Personalizing The Exterior Look And Feel Of Your Can-Am Maverick

Jan 29th 2021

Whether you’ve got the Can-Am Maverick 1000R, the Can-Am Maverick MAX, or the Can-Am Maverick X3 Turbo, there are various ways to go about customizing your rig to fit your own personal beauty preferences. You can paint your bike to match the color scheme of your wife’s machine, or wrap your bike to give it a distinctive look. When it comes to personalizing your Can-Maverick exterior, there’s are several ways to go about it!

Painting Your Can-Am Maverick Exterior

Some riders like to paint the bumpers, nerf bars, roll cage, and other metal components of their Can-Am Maverick exterior, while others go big and paint the plastics / body panels. And although touch-up painting projects are relatively simple and straightforward, painting the entire vehicle is a little more involved. Regarding touch-ups, the most difficult thing is finding a paint that matches the factory BRP colors. 

Rustoleum Key Lime spray paint from Home Depot is a pretty good match with the Manta Green used on the Can-Am Maverick Turbo, and if you’re looking for a touch-up paint to use on the factory X3 roll cage, black Rustoleum truck bed coating is a dang-near perfect match in terms of both color and texture. For exact matches, finding the correct paint code is crucial. Below are the touch up paint codes for the Can-Am Maverick. But it should be noted, however, that fading from the sun, years of abrasion from dust and sand, as well as other factors can alter the color of your UTV, causing the correct touch-up paints to not match spot-on. 

  • Can-Am Red: B-101
  • Carbon Black: B-322
  • Circuit Yellow: B-349
  • Darth Vader Black: B-323
  • Dazzling Blue: B-437
  • Hyper Silver: B-282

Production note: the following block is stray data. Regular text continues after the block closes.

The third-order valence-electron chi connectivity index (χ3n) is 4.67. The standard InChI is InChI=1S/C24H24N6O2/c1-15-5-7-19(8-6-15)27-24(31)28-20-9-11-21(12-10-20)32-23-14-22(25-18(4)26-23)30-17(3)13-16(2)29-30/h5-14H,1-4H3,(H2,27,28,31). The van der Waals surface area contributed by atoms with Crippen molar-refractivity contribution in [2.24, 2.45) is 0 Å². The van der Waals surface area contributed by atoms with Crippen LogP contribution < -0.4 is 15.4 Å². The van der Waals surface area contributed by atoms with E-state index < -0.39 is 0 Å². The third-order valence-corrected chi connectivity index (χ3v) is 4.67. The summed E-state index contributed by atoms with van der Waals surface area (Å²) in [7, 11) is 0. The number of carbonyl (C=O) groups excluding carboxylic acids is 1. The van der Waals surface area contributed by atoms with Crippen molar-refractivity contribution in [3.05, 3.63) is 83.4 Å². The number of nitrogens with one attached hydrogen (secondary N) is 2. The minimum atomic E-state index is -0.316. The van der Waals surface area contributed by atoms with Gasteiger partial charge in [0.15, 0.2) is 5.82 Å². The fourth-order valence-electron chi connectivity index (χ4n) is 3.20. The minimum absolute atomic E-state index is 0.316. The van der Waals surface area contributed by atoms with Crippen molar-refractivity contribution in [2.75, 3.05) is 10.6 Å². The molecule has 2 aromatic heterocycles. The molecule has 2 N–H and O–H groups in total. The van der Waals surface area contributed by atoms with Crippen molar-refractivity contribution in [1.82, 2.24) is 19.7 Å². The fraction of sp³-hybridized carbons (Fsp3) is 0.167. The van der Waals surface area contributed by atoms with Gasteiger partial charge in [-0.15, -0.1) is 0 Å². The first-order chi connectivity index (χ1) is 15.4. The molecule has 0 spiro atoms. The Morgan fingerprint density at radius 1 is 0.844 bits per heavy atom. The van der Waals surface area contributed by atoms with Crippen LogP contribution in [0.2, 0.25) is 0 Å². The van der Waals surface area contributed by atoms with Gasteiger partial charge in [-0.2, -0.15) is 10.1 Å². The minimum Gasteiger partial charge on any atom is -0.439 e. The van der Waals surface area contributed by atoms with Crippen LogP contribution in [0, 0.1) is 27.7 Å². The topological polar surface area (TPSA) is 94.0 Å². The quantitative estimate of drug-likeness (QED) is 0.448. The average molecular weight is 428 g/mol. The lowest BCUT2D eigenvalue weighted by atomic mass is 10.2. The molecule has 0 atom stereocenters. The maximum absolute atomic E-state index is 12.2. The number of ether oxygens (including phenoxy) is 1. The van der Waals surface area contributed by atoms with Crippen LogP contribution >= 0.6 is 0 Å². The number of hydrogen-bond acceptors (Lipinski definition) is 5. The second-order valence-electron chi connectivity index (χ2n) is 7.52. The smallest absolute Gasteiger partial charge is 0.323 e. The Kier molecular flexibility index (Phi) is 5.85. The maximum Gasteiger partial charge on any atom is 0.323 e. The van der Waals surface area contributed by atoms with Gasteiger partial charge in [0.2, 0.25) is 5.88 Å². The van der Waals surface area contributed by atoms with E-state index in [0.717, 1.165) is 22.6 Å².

• Liquid Gold: B-409
  • Manta Green: B-357

Touch ups are one thing, but painting your entire Can-Am Maverick exterior is a significantly more difficult undertaking. Applying the paint itself isn’t the time consuming part, the preparation work is. Ask a professional and they’ll tell you that it’s 90% prep, and 10% actual painting. If you want your Can-Am Maverick body to look like glass, you’re going to have to sand, sand again, and then sand some more to get it smooth. Using a sandblaster can help with this, and even if you don’t care about the texture, you’ll need to scuff / etch everything up nice and good so that the paint will bond properly.

The first coat you’ll want to apply is a plastic adhesion promoter -- BullDog works well for this. You can then apply filler primer and sand some more until the panels are at your desired smoothness. After that, any old automotive paint will do, just make sure that you incorporate copious amounts of flex additive into the mixture to better high-intensity situations.

Unlike with vinyl body wraps (which we’ll touch on later), if you use a final clear coat after painting your Maverick, you can almost always buff out any scratches or scrapes that develop over time. And even if you don't buff them out, so long as you follow proper painting protocol, not even the deepest of gashes will cause the surrounding paint to peel! One thing to note with full paint jobs, however, is that they can take a while to fully cure. So if you’ve got an upcoming weekend ride planned, you might want to hold off with your paint project until you have around 5-7 days to let the paint settle in.

Wrapping Your Can-Am Maverick Exterior

Although the impetus behind UTV wrap installations is often similar to that of paint jobs, the installation process and final outcome couldn’t be further apart. There are many ways to approach a Can-Am Maverick wrap. There are shops around the nation that design and install custom side-by-side wraps, but you can also buy side-by-side specific graphic kits online or simple rolls of stick-on vinyl material from places like Metro Restyling

A 5ft by 35ft sheet of vinyl should be enough to cover a 2-seat Maverick, with a little extra to spare in case you mess up. Unlike with painting the Can-Am Maverick exterior, you don’t have to use adhesive promoters when you put on vinyl wraps. Instead, professional wrap installers tend to use mini propane torches on the non-painted plastic sections, then hit the entire surface of the wrap with a heat gun after it has been applied. And to prevent the perimeter from peeling back, you can fold extra vinyl over the edges and use 3M edge sealer 3950 for better protection and a longer lasting wrap. 

Closing Remarks

Everyone’s got their own opinion about Can-Am Maverick exterior alterations. Some deem them to be unnecessary, while others are staunch proponents of either paint or vinyl wraps. When it boils down to it though, the only opinion that matters is your own. So be bold, brave and beautiful, and do what makes you happy with your Can-Am Maverick exterior!